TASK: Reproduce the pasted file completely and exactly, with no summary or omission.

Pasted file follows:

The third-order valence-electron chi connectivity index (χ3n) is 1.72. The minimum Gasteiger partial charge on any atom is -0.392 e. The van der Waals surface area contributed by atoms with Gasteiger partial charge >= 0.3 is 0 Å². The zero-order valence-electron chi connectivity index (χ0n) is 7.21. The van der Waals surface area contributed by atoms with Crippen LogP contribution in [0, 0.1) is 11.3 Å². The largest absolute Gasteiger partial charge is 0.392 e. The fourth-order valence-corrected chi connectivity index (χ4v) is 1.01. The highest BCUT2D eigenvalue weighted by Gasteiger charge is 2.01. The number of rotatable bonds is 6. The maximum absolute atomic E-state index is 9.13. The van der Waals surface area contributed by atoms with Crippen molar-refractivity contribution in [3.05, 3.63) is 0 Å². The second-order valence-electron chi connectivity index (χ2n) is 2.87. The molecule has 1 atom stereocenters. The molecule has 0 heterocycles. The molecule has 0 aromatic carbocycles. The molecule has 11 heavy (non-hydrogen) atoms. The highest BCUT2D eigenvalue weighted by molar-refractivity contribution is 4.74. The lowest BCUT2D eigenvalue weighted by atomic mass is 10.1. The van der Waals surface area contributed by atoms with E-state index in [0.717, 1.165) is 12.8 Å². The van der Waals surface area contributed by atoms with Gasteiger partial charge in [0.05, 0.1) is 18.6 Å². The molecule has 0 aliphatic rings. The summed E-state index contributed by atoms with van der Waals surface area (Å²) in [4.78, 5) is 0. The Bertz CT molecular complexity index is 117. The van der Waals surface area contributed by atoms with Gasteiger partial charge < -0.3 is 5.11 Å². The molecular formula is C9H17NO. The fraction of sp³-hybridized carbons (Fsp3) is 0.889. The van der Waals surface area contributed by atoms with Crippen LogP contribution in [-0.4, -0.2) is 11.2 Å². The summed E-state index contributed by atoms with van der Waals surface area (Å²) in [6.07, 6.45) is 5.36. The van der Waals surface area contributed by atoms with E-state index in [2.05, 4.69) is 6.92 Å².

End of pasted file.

The third-order valence-electron chi connectivity index (χ3n) is 1.72. The minimum Gasteiger partial charge on any atom is -0.392 e. The van der Waals surface area contributed by atoms with Gasteiger partial charge >= 0.3 is 0 Å². The zero-order valence-electron chi connectivity index (χ0n) is 7.21. The van der Waals surface area contributed by atoms with Crippen LogP contribution in [0, 0.1) is 11.3 Å². The largest absolute Gasteiger partial charge is 0.392 e. The fourth-order valence-corrected chi connectivity index (χ4v) is 1.01. The highest BCUT2D eigenvalue weighted by Gasteiger charge is 2.01. The number of rotatable bonds is 6. The maximum absolute atomic E-state index is 9.13. The van der Waals surface area contributed by atoms with Crippen molar-refractivity contribution in [3.05, 3.63) is 0 Å². The second-order valence-electron chi connectivity index (χ2n) is 2.87. The molecule has 1 atom stereocenters. The molecule has 0 heterocycles. The molecule has 0 aromatic carbocycles. The molecule has 11 heavy (non-hydrogen) atoms. The highest BCUT2D eigenvalue weighted by molar-refractivity contribution is 4.74. The lowest BCUT2D eigenvalue weighted by atomic mass is 10.1. The van der Waals surface area contributed by atoms with E-state index in [0.717, 1.165) is 12.8 Å². The van der Waals surface area contributed by atoms with Gasteiger partial charge in [0.05, 0.1) is 18.6 Å². The molecule has 0 aliphatic rings. The summed E-state index contributed by atoms with van der Waals surface area (Å²) in [4.78, 5) is 0. The Bertz CT molecular complexity index is 117. The van der Waals surface area contributed by atoms with Gasteiger partial charge < -0.3 is 5.11 Å². The molecular formula is C9H17NO. The fraction of sp³-hybridized carbons (Fsp3) is 0.889. The van der Waals surface area contributed by atoms with Crippen LogP contribution in [-0.4, -0.2) is 11.2 Å². The summed E-state index contributed by atoms with van der Waals surface area (Å²) in [6.07, 6.45) is 5.36. The van der Waals surface area contributed by atoms with E-state index in [2.05, 4.69) is 6.92 Å².